The next way is is my favorite of the ways in which God relates to us humans, to his people. As our eternal dad, as the loving Father, we run to when we are hurt when we’ve broken our neighbor’s window, or their hearts when we’ve done the things that leave us needing His strong embrace.
And this Father is eternal, and he will be our Father eternally. Think about that. God just isn’t a god of this day or that, a fad. He will be your God always.
There is a lot in this idea that this child relates to us as our Father, our everlasting Father. Theologians make a big deal of it. But when you need Him, His embrace is there…for you.
The last way God relates to us, through this child given to us, is so needed today. With all of the stress, all of the fears, with all the brokenness we have to witness, such is the nature of the God who comes to us. He is the Prince of Peace!
We so often picture the serenity of the manger scene, which I am not quite sure would be that peaceful. A woman gave birth, a husband tired and weary, the shepherds, still in awe of the million angels announcing the glory of Christ being born… into that scene comes the prince of peace… and we always picture that scene as serene, peaceful, because we know His character.
The child who would be, no who is, the prince of peace….our Prince of peace.
This child in the manger calms our fears, our anxieties, our lives…our world. Because of him, we have this peace… peace beyond understanding. For that is why He came… to us.
And the prince of peace….to us is given
The prince of peace who has come… to us.
Devotional/Discussion thought of the day:
“I will ask the Father, and he will give you another Helper, who will stay with you forever. 17 He is the Spirit, who reveals the truth about God. The world cannot receive him, because it cannot see him or know him. But you know him, because he remains with you and is in you. 18 “When I go, you will not be left all alone; I will come back to you. 19 In a little while the world will see me no more, but you will see me; and because I live, you also will live. 20 When that day comes, you will know that I am in my Father and that you are in me, just as I am in you.” John 14:16-20 (TEV)
From there, where you are working, let your heart escape to the Lord, right close to the Tabernacle, to tell him, without doing anything odd, “My Jesus, I love You”. Don’t be afraid to call him so—my Jesus—and to say it to him often.(1)
Memories of Fridays growing up – fish sticks for lunch, Filet of Fishes for Dinner, Occasionally clam strips and sometimes, if things we going well – baked stuff shrimp. Move forward into my early twenties, and working as a manager at McDonald’s – and we have to covert to extra friers to handle the demand for fish, because our unit was in a heavily hispanic area.
No meat on friday – no burgers, or steaks, or bacon or pork. Not even spaghetti and meatballs! I wish I would have understood lent as a kid, even as a young man, and the sacrifices that we were strongly encouraged to make. (Try showing up at a Catholic Jr. High School with a baloney sandwich for lunch. Still remember that day…) Abstaining from things, and even fasting are not bad, but very solid practices, given the understanding that should accompany them. They are not to make us more attractive to God, but rather, to free us to focus on Him. (Something we should strive to do all the time btw – not just during Lent!)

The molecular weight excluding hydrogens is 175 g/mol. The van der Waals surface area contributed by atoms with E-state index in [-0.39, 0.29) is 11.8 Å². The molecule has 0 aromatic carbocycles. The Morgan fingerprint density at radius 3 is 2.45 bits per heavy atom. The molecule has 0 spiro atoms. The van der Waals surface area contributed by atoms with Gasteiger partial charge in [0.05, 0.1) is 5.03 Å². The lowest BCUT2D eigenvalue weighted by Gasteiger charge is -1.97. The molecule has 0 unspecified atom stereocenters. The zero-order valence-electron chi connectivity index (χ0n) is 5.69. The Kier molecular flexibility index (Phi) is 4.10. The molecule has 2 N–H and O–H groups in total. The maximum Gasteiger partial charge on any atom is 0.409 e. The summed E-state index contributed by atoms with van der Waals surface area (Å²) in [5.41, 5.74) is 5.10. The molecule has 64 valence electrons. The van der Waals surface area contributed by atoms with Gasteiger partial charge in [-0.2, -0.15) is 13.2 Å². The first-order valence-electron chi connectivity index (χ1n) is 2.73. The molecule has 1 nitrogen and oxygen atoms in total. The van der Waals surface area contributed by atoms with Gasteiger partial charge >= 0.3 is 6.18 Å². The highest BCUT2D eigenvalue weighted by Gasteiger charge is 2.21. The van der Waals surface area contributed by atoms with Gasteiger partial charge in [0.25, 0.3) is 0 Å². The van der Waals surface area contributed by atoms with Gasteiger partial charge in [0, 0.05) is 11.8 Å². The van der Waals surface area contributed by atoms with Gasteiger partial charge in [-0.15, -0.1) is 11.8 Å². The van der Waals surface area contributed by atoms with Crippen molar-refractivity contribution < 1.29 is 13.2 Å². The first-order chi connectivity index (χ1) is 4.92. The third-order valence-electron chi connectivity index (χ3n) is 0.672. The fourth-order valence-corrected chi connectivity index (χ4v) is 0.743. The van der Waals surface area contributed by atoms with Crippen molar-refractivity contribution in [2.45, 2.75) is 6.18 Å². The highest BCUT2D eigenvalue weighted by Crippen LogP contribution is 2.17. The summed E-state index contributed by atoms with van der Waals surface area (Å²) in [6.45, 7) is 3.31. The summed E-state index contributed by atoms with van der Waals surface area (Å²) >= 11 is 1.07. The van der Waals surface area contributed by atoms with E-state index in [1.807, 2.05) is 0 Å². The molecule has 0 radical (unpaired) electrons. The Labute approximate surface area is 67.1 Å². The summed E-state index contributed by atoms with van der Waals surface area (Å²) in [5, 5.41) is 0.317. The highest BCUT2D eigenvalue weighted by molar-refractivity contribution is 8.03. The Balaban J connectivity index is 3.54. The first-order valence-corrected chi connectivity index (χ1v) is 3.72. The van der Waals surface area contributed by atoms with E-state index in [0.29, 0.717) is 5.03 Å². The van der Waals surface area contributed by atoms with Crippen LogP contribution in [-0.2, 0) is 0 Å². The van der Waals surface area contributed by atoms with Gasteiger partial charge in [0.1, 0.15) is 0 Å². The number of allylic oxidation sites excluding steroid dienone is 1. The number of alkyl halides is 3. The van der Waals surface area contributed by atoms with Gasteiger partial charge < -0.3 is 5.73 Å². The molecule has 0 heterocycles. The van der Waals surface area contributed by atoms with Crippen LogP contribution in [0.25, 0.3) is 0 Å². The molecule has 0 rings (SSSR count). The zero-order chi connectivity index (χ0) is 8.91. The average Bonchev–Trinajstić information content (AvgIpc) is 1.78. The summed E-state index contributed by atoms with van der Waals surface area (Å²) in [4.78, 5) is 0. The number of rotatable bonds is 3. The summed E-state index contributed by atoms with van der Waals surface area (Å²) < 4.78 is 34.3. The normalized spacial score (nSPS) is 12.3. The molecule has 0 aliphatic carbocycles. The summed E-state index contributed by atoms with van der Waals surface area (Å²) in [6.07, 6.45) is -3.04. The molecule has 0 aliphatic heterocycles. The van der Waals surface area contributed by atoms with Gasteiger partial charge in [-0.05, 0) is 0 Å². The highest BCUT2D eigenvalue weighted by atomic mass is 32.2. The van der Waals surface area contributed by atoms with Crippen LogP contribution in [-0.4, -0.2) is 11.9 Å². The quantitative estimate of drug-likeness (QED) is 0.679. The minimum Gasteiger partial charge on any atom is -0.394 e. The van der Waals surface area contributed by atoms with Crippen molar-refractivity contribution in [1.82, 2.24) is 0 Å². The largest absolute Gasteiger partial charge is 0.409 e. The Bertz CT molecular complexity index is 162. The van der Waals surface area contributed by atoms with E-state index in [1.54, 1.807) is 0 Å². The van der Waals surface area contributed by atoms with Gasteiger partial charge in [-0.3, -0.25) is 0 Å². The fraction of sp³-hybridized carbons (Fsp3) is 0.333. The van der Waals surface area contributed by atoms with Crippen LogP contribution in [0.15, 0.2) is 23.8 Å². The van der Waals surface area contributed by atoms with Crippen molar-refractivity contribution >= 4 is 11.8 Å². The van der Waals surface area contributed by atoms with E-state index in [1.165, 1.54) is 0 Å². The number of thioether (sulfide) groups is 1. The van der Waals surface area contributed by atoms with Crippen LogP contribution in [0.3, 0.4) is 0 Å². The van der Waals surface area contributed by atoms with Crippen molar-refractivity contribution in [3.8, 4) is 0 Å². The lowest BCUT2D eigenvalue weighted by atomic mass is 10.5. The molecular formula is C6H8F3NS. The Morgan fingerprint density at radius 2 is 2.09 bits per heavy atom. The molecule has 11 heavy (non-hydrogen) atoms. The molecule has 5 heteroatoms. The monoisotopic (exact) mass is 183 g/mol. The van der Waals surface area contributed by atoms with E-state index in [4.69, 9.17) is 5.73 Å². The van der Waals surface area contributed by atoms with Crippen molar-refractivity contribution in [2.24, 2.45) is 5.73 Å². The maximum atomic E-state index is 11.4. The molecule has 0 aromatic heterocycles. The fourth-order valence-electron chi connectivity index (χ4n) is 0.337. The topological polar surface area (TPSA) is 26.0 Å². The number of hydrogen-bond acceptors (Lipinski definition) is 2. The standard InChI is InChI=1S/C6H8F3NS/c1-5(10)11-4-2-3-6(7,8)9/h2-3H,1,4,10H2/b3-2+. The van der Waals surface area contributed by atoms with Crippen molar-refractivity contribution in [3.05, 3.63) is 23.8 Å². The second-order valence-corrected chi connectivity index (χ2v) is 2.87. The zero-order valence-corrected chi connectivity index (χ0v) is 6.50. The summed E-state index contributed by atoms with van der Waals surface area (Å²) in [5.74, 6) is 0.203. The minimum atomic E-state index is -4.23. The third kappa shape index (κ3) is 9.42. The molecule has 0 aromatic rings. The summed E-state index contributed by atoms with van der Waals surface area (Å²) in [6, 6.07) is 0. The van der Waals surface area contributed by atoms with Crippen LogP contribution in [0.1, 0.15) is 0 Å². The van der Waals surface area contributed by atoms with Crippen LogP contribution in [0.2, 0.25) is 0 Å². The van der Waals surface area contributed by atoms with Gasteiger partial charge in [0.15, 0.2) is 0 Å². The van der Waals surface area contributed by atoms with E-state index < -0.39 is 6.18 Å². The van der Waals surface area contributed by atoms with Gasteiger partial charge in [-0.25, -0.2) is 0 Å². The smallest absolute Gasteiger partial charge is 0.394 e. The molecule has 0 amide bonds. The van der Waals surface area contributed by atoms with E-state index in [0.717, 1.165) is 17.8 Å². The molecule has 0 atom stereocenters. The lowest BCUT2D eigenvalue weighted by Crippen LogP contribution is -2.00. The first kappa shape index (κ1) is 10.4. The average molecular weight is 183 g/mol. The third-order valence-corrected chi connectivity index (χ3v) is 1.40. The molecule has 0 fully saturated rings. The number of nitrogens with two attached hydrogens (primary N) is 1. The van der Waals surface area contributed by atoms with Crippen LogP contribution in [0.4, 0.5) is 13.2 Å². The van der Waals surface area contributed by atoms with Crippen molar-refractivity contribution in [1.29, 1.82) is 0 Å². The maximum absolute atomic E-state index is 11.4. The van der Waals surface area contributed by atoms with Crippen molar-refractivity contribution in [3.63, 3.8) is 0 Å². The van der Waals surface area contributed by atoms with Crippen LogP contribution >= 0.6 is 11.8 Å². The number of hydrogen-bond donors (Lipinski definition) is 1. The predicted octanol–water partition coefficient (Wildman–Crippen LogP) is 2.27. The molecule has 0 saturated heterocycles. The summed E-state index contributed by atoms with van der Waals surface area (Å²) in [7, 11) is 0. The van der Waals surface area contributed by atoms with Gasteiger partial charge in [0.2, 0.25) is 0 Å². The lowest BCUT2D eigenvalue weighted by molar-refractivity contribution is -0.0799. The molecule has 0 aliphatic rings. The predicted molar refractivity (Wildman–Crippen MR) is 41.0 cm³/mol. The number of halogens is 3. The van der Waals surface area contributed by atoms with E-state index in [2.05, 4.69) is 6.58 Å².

A suggestion- spend little moments of time throughout the day thinking about the verse above. The words of Christ, as he prepares his followers for His cross, for His death, but also for His resurrection. A great passage to contemplate, over and over, during our Lenten journey.
We must realize that because He lives, because we are united to His death and Resurrection we live, in Him. We are with Him, we aren’t far off.
Most of us, seem to prefer to live a distance from God. We want His blessings, and church sometimes isn’t a bad thing – especially when others are stressing us. We won’t Him in the background, just at the edge of how far we think our voices will cry, when we need to be rescued. Perhaps we are worried that He won’t like us close up, or that He will ask us to do something, to make some sacrifice,, or perhaps, He might want us to give up something closer and more meaningful to us than steak or bacon….yeah – you know – that sin we don’t want everyone to know about, or that resentment we nourish, because of a pain caused years ago.
It is time to give that up, to sacrifice that distance, to come close to God, to let Him draw you near, to make you an integral part of His family. No more hiding, no more looking in from the edges… time to admit, to confess, to cry our in praise and adoration – My Jesus, i love you!
For such is the response of faith, or trusting in Him and His revelation, of knowing His presence. Of depending upon Him.
(1) Escriva, Josemaria (2011-01-31). The Forge (Kindle Locations 2697-2700). Scepter Publishers. Kindle Edition.